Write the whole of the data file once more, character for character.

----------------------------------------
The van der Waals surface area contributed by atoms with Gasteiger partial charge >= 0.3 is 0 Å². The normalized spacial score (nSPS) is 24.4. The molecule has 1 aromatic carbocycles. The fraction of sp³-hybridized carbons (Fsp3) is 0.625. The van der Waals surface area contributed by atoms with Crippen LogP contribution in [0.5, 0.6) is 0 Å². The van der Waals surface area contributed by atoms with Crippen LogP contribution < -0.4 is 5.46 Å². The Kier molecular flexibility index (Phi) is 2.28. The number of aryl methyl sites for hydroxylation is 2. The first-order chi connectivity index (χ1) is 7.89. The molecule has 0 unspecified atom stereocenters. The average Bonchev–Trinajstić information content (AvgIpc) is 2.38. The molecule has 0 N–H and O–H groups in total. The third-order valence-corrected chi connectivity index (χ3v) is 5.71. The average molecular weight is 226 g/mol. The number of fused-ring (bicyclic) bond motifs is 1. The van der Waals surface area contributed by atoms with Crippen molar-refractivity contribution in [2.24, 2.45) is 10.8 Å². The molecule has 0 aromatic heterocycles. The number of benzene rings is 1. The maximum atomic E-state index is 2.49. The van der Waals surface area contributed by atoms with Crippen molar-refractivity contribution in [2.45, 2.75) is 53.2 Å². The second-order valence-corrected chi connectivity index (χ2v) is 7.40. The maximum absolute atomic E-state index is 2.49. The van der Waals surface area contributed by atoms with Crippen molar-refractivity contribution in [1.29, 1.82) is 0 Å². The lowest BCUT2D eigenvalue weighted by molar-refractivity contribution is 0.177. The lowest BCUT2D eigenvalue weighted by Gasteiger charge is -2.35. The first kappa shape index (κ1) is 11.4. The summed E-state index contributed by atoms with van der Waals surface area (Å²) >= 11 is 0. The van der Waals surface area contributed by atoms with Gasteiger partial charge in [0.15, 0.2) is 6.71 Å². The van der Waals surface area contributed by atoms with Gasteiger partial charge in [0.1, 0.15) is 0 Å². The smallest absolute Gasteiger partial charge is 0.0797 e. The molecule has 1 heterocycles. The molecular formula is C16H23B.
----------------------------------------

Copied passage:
The van der Waals surface area contributed by atoms with Gasteiger partial charge >= 0.3 is 0 Å². The normalized spacial score (nSPS) is 24.4. The molecule has 1 aromatic carbocycles. The fraction of sp³-hybridized carbons (Fsp3) is 0.625. The van der Waals surface area contributed by atoms with Crippen LogP contribution in [0.5, 0.6) is 0 Å². The van der Waals surface area contributed by atoms with Crippen LogP contribution < -0.4 is 5.46 Å². The Kier molecular flexibility index (Phi) is 2.28. The number of aryl methyl sites for hydroxylation is 2. The first-order chi connectivity index (χ1) is 7.89. The molecule has 0 unspecified atom stereocenters. The average Bonchev–Trinajstić information content (AvgIpc) is 2.38. The molecule has 0 N–H and O–H groups in total. The third-order valence-corrected chi connectivity index (χ3v) is 5.71. The average molecular weight is 226 g/mol. The number of fused-ring (bicyclic) bond motifs is 1. The van der Waals surface area contributed by atoms with Crippen molar-refractivity contribution in [2.24, 2.45) is 10.8 Å². The molecule has 0 aromatic heterocycles. The number of benzene rings is 1. The maximum atomic E-state index is 2.49. The van der Waals surface area contributed by atoms with Crippen molar-refractivity contribution in [2.45, 2.75) is 53.2 Å². The second-order valence-corrected chi connectivity index (χ2v) is 7.40. The maximum absolute atomic E-state index is 2.49. The van der Waals surface area contributed by atoms with Crippen molar-refractivity contribution in [1.29, 1.82) is 0 Å². The lowest BCUT2D eigenvalue weighted by molar-refractivity contribution is 0.177. The lowest BCUT2D eigenvalue weighted by Gasteiger charge is -2.35. The first kappa shape index (κ1) is 11.4. The summed E-state index contributed by atoms with van der Waals surface area (Å²) >= 11 is 0. The van der Waals surface area contributed by atoms with Gasteiger partial charge in [0.15, 0.2) is 6.71 Å². The van der Waals surface area contributed by atoms with Gasteiger partial charge in [0.1, 0.15) is 0 Å². The smallest absolute Gasteiger partial charge is 0.0797 e. The molecule has 1 heterocycles. The molecular formula is C16H23B.